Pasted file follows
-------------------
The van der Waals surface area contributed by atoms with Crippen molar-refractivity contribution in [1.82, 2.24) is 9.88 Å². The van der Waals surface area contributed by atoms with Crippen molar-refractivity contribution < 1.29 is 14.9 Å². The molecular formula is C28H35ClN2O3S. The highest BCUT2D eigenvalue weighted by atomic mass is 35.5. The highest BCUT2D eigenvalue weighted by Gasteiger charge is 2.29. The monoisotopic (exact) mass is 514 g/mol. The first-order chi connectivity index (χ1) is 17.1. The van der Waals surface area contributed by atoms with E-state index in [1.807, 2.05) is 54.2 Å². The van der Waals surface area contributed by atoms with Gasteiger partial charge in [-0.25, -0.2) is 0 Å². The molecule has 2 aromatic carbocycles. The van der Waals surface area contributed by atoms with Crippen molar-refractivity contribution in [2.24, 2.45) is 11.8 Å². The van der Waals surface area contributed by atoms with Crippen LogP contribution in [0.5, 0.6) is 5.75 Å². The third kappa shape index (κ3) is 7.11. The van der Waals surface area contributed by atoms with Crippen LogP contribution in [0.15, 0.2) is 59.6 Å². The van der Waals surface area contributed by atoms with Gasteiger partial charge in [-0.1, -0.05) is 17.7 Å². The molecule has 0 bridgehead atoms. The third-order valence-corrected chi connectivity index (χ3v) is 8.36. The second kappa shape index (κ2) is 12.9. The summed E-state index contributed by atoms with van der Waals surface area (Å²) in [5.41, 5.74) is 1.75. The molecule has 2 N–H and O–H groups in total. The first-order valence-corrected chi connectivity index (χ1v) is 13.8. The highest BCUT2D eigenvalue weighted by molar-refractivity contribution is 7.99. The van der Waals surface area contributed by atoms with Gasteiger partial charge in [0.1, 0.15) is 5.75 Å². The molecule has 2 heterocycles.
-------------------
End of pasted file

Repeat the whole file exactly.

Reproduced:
The van der Waals surface area contributed by atoms with Crippen molar-refractivity contribution in [1.82, 2.24) is 9.88 Å². The van der Waals surface area contributed by atoms with Crippen molar-refractivity contribution < 1.29 is 14.9 Å². The molecular formula is C28H35ClN2O3S. The highest BCUT2D eigenvalue weighted by atomic mass is 35.5. The highest BCUT2D eigenvalue weighted by Gasteiger charge is 2.29. The monoisotopic (exact) mass is 514 g/mol. The first-order chi connectivity index (χ1) is 17.1. The van der Waals surface area contributed by atoms with E-state index in [1.807, 2.05) is 54.2 Å². The van der Waals surface area contributed by atoms with Gasteiger partial charge in [-0.25, -0.2) is 0 Å². The molecule has 2 aromatic carbocycles. The van der Waals surface area contributed by atoms with Crippen molar-refractivity contribution in [2.24, 2.45) is 11.8 Å². The van der Waals surface area contributed by atoms with Crippen LogP contribution in [0.5, 0.6) is 5.75 Å². The third kappa shape index (κ3) is 7.11. The van der Waals surface area contributed by atoms with Crippen LogP contribution in [0.15, 0.2) is 59.6 Å². The van der Waals surface area contributed by atoms with Gasteiger partial charge in [-0.1, -0.05) is 17.7 Å². The molecule has 0 bridgehead atoms. The third-order valence-corrected chi connectivity index (χ3v) is 8.36. The second kappa shape index (κ2) is 12.9. The summed E-state index contributed by atoms with van der Waals surface area (Å²) in [5.41, 5.74) is 1.75. The molecule has 2 N–H and O–H groups in total. The first-order valence-corrected chi connectivity index (χ1v) is 13.8. The highest BCUT2D eigenvalue weighted by molar-refractivity contribution is 7.99. The van der Waals surface area contributed by atoms with Gasteiger partial charge in [0.1, 0.15) is 5.75 Å². The molecule has 2 heterocycles.